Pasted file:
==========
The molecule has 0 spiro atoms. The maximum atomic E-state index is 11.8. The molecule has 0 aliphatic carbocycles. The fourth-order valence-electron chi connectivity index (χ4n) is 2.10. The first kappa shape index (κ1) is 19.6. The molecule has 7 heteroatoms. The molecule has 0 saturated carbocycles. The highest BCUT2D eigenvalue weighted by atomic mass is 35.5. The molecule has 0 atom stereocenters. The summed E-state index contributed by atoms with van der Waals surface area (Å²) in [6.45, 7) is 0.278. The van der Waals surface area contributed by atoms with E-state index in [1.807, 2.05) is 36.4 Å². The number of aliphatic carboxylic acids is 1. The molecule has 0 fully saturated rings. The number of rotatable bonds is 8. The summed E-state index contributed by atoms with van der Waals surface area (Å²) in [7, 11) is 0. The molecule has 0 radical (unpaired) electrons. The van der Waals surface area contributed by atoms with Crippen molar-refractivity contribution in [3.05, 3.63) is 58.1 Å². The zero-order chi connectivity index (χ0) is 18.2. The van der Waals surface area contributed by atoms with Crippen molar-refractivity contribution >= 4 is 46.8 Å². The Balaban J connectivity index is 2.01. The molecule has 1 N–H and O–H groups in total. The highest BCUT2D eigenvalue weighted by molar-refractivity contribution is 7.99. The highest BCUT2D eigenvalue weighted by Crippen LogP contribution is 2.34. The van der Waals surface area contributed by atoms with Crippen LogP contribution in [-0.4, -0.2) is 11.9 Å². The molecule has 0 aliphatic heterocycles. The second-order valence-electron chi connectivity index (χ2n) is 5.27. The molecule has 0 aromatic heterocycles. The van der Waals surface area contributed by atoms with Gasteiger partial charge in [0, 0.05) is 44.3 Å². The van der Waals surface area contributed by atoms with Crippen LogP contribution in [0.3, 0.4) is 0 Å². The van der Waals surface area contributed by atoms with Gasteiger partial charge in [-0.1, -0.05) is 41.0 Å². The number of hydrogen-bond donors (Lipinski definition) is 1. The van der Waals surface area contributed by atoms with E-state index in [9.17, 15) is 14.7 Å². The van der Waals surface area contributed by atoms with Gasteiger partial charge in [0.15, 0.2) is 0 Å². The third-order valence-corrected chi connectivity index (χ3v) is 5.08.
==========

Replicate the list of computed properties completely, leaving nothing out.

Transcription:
The molecule has 0 spiro atoms. The maximum atomic E-state index is 11.8. The molecule has 0 aliphatic carbocycles. The fourth-order valence-electron chi connectivity index (χ4n) is 2.10. The first kappa shape index (κ1) is 19.6. The molecule has 7 heteroatoms. The molecule has 0 saturated carbocycles. The highest BCUT2D eigenvalue weighted by atomic mass is 35.5. The molecule has 0 atom stereocenters. The summed E-state index contributed by atoms with van der Waals surface area (Å²) in [6.45, 7) is 0.278. The van der Waals surface area contributed by atoms with E-state index in [1.807, 2.05) is 36.4 Å². The number of aliphatic carboxylic acids is 1. The molecule has 0 fully saturated rings. The number of rotatable bonds is 8. The summed E-state index contributed by atoms with van der Waals surface area (Å²) in [7, 11) is 0. The molecule has 0 radical (unpaired) electrons. The van der Waals surface area contributed by atoms with Crippen molar-refractivity contribution in [3.05, 3.63) is 58.1 Å². The zero-order chi connectivity index (χ0) is 18.2. The van der Waals surface area contributed by atoms with Crippen molar-refractivity contribution >= 4 is 46.8 Å². The Balaban J connectivity index is 2.01. The molecule has 1 N–H and O–H groups in total. The highest BCUT2D eigenvalue weighted by molar-refractivity contribution is 7.99. The highest BCUT2D eigenvalue weighted by Crippen LogP contribution is 2.34. The van der Waals surface area contributed by atoms with Crippen LogP contribution in [-0.4, -0.2) is 11.9 Å². The molecule has 0 aliphatic heterocycles. The second-order valence-electron chi connectivity index (χ2n) is 5.27. The molecule has 0 aromatic heterocycles. The van der Waals surface area contributed by atoms with Gasteiger partial charge in [0, 0.05) is 44.3 Å². The van der Waals surface area contributed by atoms with Crippen LogP contribution in [0.3, 0.4) is 0 Å². The van der Waals surface area contributed by atoms with Gasteiger partial charge in [-0.1, -0.05) is 41.0 Å². The number of hydrogen-bond donors (Lipinski definition) is 1. The van der Waals surface area contributed by atoms with E-state index in [9.17, 15) is 14.7 Å². The van der Waals surface area contributed by atoms with Gasteiger partial charge in [0.15, 0.2) is 0 Å². The third-order valence-corrected chi connectivity index (χ3v) is 5.08.